This is a story about an old woman in Juneau, Alaska coming to terms with her life on what is both literally and metaphorically “the last frontier.” Opening in 1980s Juneau, Katie has lost her waitressing job and heads to her favorite bar to drown her fear, shame, and dread in alcohol with her friends, all men. Conversation is at first light and teasing but quickly unravels as she and all the others get increasingly drunk. There is no hope left for her, it seems, except maybe with her common law husband George, who has moved even farther into the frontier, in a small settlement on the Yukon. He constantly begs her to join him. In flashbacks we see how Katie and George came together decades ago, in the 1950s, in Kansas City where she was the married mother of two and he was a friend just back to town. Foolishly undertaking an affair with George, caught red-handed, thoroughly shamed and facing the loss of her children and the prospect of being branded forever with a scarlet letter, she and George “lit out for the territories”—Alaska. But she and George, after many years together, grew further and further estranged, due mostly to her continuing guilt and shame (and possibly an implicit blaming of George for her plight) and his continuing drive to escape both the atmosphere of blame and to explore a new frontier. When he embarks for the Yukon, she will to go with him.

In the present day, Katie is trying to rid herself of the mentally challenged (Korsakov’s syndrome—as Katie says, “from drinking too much Sterno and Acqua Velva”) and child-like Reuben, who serves as both her guardian angel, her conscience, and, increasingly, as needing care himself and as a stand-in for her abandoned children. His presence seems to exacerbate her feelings of guilt and shame now that she has lost her job. She sees herself as becoming a bag lady soon. She attempts suicide but is thwarted by Reuben’s “untimely” interruption. She decides that there is nothing left for her, as she is “poor and old and cold in Juneau with winter coming on,” but to join George on the Yukon. But that involves leaving Reuben alone. He rides in the taxi with her to the ferry , where she and George docked from Kansas City decades before. She thinks how she followed George then and now is following him again. She looks back and sees that Reuben appears lost and the taxi driver is leading him back to the taxi. As the taxi driver deposits Reuben in the cab and begins to leave the ferry parking lot, the back door of the cab opens and Katie piles in with her suitcase. And they drive on back toward Juneau.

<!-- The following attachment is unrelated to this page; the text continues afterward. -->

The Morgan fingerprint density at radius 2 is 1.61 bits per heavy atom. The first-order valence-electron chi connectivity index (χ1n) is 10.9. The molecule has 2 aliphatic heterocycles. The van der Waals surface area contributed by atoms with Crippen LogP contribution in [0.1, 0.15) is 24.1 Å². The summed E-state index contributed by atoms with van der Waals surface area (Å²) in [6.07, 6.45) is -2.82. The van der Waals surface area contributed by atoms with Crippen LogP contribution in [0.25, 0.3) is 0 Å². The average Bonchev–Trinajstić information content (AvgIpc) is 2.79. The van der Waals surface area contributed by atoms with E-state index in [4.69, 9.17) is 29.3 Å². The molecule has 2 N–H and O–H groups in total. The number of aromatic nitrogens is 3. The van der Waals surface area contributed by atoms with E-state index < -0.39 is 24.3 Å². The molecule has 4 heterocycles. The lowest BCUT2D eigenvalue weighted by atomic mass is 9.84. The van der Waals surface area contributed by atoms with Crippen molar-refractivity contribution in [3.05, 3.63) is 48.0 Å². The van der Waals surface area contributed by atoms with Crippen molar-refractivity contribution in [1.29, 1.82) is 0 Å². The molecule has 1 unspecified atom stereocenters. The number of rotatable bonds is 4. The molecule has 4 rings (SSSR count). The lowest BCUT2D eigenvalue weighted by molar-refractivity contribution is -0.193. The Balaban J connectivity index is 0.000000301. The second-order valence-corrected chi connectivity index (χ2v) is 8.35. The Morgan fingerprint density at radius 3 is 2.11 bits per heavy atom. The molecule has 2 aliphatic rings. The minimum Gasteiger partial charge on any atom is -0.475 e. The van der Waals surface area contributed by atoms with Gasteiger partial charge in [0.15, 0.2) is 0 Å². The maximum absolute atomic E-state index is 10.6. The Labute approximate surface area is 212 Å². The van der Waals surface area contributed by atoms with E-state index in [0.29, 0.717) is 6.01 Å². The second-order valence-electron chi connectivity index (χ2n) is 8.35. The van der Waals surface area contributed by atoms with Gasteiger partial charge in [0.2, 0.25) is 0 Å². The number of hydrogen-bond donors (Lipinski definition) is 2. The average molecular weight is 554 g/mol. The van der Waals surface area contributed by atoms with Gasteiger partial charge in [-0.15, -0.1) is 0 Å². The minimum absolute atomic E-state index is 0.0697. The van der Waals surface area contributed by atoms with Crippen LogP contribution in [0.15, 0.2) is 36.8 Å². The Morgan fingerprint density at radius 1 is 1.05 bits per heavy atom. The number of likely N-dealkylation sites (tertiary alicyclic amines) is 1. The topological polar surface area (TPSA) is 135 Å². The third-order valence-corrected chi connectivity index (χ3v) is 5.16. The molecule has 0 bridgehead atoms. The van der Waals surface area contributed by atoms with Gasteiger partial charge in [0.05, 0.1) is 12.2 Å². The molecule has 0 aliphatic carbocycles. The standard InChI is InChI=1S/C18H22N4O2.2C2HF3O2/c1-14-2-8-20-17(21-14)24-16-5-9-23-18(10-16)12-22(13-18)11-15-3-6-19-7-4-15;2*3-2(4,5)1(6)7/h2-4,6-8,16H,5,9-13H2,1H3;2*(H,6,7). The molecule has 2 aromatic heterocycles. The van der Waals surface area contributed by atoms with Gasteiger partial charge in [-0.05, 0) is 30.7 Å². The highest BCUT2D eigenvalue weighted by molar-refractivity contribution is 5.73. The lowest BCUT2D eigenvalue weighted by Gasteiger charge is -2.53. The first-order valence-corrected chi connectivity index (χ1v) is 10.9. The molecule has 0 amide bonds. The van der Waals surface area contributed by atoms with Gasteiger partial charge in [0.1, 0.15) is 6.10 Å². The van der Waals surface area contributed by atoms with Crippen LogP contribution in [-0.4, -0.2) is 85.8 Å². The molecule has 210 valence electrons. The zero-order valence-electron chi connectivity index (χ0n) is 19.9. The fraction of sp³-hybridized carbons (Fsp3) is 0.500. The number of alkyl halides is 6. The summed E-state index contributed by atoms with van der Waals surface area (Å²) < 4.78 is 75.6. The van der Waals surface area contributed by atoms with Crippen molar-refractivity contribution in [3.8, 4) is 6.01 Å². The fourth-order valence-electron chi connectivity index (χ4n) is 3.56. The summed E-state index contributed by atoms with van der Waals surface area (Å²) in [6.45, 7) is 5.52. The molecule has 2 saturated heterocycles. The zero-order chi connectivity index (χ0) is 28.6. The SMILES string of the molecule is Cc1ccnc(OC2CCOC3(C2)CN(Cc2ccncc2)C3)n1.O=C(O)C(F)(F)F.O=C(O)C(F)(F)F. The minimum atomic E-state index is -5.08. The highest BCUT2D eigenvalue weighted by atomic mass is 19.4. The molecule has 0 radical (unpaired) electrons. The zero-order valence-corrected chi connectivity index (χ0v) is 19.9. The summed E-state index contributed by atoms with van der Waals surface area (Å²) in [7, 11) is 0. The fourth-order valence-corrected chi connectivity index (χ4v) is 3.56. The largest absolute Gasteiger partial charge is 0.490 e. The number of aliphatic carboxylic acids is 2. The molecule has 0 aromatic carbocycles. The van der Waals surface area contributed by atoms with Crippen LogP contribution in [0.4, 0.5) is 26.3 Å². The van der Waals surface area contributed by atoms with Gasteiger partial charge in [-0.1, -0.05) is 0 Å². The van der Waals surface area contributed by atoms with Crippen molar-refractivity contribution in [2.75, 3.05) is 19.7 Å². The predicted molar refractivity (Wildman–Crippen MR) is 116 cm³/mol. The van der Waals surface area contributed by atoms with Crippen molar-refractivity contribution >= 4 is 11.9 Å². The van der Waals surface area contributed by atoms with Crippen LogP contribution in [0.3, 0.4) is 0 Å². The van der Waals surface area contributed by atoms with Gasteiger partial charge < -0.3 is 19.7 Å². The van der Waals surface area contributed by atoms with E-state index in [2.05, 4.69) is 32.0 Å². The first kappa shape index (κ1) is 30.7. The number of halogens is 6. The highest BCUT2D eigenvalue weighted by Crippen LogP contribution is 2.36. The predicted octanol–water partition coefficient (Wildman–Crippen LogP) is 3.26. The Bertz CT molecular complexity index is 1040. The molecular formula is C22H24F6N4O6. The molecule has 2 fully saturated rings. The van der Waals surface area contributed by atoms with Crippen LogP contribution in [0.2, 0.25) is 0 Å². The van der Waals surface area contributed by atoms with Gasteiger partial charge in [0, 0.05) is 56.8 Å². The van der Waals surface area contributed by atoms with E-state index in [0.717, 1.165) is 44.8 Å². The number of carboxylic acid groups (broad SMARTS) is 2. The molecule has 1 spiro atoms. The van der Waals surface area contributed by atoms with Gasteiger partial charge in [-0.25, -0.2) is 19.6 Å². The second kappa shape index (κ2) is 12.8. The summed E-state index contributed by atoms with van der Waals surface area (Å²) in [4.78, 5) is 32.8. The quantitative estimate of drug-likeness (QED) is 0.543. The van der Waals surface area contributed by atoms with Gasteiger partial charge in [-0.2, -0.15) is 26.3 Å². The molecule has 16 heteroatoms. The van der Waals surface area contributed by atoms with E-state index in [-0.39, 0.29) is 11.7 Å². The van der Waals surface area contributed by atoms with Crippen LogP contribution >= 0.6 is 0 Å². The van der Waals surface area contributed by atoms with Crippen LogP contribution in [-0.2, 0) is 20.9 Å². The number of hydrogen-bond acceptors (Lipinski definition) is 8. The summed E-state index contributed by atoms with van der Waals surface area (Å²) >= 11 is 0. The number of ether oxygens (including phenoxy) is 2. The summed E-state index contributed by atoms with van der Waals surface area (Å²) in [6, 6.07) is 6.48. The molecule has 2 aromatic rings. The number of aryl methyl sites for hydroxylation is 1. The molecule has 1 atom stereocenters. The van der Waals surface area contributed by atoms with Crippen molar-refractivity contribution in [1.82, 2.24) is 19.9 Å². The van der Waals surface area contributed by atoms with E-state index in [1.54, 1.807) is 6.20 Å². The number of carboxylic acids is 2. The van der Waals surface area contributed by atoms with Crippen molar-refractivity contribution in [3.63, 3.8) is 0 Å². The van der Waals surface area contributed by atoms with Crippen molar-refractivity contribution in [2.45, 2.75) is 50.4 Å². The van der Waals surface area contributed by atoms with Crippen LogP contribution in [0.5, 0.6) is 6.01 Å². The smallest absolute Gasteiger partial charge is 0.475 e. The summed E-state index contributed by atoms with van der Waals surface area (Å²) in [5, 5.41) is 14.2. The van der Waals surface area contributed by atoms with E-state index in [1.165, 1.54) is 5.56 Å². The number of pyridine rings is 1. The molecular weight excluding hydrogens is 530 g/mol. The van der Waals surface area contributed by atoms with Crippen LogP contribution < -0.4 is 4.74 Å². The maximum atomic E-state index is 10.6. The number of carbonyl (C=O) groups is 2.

Some Cold War Blues
Jack is the 11-year old central character in this story set in the 1950s. Child of an abusive and alcoholic mother and stepfather, Jack is trying to navigate a rough and perilous world, more so inside his home than out. It is Saturday morning. A perfect snow has fallen outside, and he and his Catholic-school buddies know just the thing to do. Build a snow fort and have a snowball war with the kids across the alley. It is an equal contest until several “hoods” (hoodlums) join their opponents. Finally, all on Jack’s side retreat and abandon him. He holds his own for awhile, ready to suffer almost anything other than have to resort to the uncertain “refuge” of his own home. But finally his mini-heroic resistance so enrages his opponents that they storm his fort, intent not just on extracting his surrender but injuring him. Finally, Jack must seek the forbidding “refuge” of his back porch, as the hoods hurl chunks of ice and stones at his back door, and Jack must seek protection from his domestic tormenters against even more brutal tormenters from the outside world.